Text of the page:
Tempering is a reheating and cooling process for softening ferritic alloy steel (viz., decreasing hardness, tensile strength, and yield strength), toughening the steel, and increasing the steel's ductility (viz., % elongation and % reduction inarea). Tempering is performed by heating the standard normalized ferritic alloy steel to a temperature below Ac.sub.1 and cooling the steel to room temperature at any desired rate. Tempering causes no significant effect on the microstructure of AISI4130 grade alloy steel.

The present invention provides a heat treatment process that imparts properties to ferritic alloy steel that are an improvement over those imparted by standard normalizing or tempering alone or in combination.

SUMMARY OF THE INVENTION

The present invention is an interrupted normalize heat treatment process that imparts improved properties to ferritic alloy steel.

According to the present invention, a workpiece made from ferritic alloy steel is heated to a temperature above Ac.sub.3. The steel is soaked at this temperature for a predetermined period of time. At the end of this period, the workpiece isplaced in a cooling medium for a predetermined short period of time. This short period of time, however, is long enough for the surface of the workpiece to be cooled rapidly to a temperature below Ar.sub.1.

Once the outside surfaces of the workpiece have been cooled below Ar.sub.1, the workpiece is removed from the cooling medium and air cooled. In air cooling the workpiece, the retained heat of the workpiece bleeds back to reheat the cooledsurface of the workpiece to a temperature back above at least Ar.sub.1. After the workpiece has been air cooled to room temperature, it may be tempered.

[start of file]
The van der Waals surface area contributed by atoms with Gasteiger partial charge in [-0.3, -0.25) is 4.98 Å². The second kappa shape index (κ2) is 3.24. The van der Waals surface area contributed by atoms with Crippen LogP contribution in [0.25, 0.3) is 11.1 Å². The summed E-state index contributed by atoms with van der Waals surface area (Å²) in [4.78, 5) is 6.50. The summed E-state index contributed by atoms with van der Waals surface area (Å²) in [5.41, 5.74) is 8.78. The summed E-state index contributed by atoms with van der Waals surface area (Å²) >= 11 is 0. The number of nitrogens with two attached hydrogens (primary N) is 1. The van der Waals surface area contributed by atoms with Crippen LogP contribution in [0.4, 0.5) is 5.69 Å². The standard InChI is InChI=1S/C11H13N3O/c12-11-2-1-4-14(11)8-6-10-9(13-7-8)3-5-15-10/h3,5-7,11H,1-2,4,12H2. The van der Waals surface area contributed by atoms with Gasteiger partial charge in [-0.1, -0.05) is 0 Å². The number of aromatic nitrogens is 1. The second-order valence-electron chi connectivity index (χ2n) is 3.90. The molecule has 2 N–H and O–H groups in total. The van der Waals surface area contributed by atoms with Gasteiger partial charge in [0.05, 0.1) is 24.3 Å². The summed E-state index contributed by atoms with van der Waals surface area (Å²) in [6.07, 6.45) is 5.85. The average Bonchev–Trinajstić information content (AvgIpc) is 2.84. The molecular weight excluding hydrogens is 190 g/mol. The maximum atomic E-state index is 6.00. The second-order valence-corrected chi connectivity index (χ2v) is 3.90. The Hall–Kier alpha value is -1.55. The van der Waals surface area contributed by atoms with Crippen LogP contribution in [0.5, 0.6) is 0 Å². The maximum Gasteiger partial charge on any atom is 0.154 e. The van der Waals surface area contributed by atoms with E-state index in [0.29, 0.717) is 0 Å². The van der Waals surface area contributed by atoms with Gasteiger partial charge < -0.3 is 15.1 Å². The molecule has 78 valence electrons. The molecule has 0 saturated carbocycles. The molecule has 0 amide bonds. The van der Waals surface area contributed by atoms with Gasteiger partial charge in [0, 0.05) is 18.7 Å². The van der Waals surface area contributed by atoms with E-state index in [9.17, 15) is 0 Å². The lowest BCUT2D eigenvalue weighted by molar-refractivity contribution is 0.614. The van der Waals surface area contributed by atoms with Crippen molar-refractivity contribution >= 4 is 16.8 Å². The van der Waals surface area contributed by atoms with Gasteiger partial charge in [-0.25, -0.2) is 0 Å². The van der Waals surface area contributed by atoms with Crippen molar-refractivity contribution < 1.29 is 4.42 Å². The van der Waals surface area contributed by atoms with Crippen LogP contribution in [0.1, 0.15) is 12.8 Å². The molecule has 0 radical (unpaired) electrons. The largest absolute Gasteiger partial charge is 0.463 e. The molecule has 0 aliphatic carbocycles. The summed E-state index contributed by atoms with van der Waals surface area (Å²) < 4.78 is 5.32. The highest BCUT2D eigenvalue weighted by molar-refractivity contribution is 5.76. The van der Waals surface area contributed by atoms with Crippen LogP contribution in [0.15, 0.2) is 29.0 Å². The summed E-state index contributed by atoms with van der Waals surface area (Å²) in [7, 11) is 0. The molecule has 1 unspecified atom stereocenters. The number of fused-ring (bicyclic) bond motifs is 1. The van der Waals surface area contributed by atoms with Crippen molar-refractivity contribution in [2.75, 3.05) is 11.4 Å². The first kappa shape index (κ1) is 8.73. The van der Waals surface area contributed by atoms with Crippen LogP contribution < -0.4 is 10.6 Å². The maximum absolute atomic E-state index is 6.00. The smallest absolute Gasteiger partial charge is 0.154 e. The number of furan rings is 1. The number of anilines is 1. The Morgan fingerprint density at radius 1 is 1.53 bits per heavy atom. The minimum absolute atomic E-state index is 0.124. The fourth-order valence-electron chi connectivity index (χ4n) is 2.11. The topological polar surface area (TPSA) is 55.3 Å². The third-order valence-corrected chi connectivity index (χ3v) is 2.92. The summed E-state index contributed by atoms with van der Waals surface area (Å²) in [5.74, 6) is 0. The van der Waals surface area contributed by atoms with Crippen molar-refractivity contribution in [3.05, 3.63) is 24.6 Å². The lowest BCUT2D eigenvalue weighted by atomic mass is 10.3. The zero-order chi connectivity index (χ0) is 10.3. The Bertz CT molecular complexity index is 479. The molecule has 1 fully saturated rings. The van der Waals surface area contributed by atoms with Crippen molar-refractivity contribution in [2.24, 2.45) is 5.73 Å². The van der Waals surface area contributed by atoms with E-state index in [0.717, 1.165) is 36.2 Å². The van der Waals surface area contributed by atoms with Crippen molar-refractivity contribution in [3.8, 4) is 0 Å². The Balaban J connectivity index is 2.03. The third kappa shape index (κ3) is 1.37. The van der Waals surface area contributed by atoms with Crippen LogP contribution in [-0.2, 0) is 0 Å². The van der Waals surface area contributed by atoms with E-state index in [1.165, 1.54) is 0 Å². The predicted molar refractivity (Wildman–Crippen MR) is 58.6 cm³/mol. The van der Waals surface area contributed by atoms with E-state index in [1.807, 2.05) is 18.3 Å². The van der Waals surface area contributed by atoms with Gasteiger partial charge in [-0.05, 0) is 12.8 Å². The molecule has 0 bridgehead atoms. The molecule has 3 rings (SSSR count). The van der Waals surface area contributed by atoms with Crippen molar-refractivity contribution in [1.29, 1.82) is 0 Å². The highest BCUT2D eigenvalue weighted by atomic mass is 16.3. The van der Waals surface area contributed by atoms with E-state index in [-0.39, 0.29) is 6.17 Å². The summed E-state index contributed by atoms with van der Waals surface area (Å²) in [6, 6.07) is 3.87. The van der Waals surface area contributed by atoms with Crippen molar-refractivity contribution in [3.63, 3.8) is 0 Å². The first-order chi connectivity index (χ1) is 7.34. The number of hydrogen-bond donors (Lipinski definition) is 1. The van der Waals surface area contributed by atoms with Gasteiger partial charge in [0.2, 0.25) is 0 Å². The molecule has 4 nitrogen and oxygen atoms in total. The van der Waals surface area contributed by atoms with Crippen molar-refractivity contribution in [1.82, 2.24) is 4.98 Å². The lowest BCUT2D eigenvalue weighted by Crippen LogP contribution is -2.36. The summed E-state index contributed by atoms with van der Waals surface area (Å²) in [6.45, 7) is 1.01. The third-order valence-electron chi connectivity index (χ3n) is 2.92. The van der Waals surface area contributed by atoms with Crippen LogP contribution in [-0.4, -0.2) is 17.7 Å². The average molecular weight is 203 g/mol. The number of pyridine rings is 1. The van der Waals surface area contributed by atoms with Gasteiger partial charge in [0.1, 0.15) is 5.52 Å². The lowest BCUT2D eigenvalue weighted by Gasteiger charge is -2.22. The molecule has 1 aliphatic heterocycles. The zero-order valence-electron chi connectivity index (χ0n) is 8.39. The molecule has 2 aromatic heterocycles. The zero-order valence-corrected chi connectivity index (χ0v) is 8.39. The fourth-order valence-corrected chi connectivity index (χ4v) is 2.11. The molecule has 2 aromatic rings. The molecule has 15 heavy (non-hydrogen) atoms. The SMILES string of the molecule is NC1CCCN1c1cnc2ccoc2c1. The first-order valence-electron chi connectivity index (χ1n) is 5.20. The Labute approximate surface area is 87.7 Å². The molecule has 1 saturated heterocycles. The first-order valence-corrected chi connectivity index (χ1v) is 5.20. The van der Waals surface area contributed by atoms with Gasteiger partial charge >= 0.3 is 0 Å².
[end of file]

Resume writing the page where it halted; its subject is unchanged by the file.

The as interrupted normalized, or the as interrupted normalized and tempered, workpiece has improved properties over what will obtain by standard normalizing, or this method combined with tempering.

An object of the present invention is to provide an interrupted normalize heat treatment process for ferritic alloy steel that imparts improved properties to the steel over those imparted by conventional normalizing and/or tempering heattreatment methods.

A further object of the present invention is provide a heat treatment process for ferritic alloy steel that will impart to the steel in the as treated condition a microstructure containing bainitic structures.

These and other objects of the present invention will be explained in detail in the remainder of the specification.